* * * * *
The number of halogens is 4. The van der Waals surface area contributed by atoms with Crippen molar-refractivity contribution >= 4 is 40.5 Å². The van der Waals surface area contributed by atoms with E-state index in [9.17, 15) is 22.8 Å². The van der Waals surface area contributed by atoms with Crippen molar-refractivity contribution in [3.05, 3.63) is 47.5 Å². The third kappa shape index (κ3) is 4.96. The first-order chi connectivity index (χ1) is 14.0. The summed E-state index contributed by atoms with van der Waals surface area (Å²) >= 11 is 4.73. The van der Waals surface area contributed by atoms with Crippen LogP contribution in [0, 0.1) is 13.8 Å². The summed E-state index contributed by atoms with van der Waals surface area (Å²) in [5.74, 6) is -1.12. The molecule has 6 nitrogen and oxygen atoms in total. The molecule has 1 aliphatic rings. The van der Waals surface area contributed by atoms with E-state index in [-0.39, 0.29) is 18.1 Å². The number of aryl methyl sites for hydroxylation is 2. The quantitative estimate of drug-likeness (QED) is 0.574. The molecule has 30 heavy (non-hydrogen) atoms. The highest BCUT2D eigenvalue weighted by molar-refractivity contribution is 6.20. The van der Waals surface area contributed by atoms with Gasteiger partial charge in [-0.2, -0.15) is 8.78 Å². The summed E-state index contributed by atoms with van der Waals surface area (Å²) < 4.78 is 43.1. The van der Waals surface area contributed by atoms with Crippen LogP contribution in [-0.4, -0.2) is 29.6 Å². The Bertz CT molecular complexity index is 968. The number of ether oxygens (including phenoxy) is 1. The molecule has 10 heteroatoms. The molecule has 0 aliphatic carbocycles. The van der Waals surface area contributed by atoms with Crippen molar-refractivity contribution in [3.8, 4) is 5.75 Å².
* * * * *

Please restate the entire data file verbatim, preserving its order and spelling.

The number of halogens is 4. The van der Waals surface area contributed by atoms with Crippen molar-refractivity contribution >= 4 is 40.5 Å². The van der Waals surface area contributed by atoms with E-state index in [9.17, 15) is 22.8 Å². The van der Waals surface area contributed by atoms with Crippen molar-refractivity contribution in [3.05, 3.63) is 47.5 Å². The third kappa shape index (κ3) is 4.96. The first-order chi connectivity index (χ1) is 14.0. The summed E-state index contributed by atoms with van der Waals surface area (Å²) >= 11 is 4.73. The van der Waals surface area contributed by atoms with Crippen LogP contribution in [0, 0.1) is 13.8 Å². The summed E-state index contributed by atoms with van der Waals surface area (Å²) in [5.74, 6) is -1.12. The molecule has 6 nitrogen and oxygen atoms in total. The molecule has 1 aliphatic rings. The van der Waals surface area contributed by atoms with E-state index in [-0.39, 0.29) is 18.1 Å². The number of aryl methyl sites for hydroxylation is 2. The quantitative estimate of drug-likeness (QED) is 0.574. The molecule has 30 heavy (non-hydrogen) atoms. The highest BCUT2D eigenvalue weighted by molar-refractivity contribution is 6.20. The van der Waals surface area contributed by atoms with Gasteiger partial charge in [-0.2, -0.15) is 8.78 Å². The summed E-state index contributed by atoms with van der Waals surface area (Å²) < 4.78 is 43.1. The van der Waals surface area contributed by atoms with Crippen LogP contribution in [-0.4, -0.2) is 29.6 Å². The Bertz CT molecular complexity index is 968. The number of ether oxygens (including phenoxy) is 1. The molecule has 10 heteroatoms. The molecule has 0 aliphatic carbocycles. The van der Waals surface area contributed by atoms with Crippen molar-refractivity contribution in [3.8, 4) is 5.75 Å².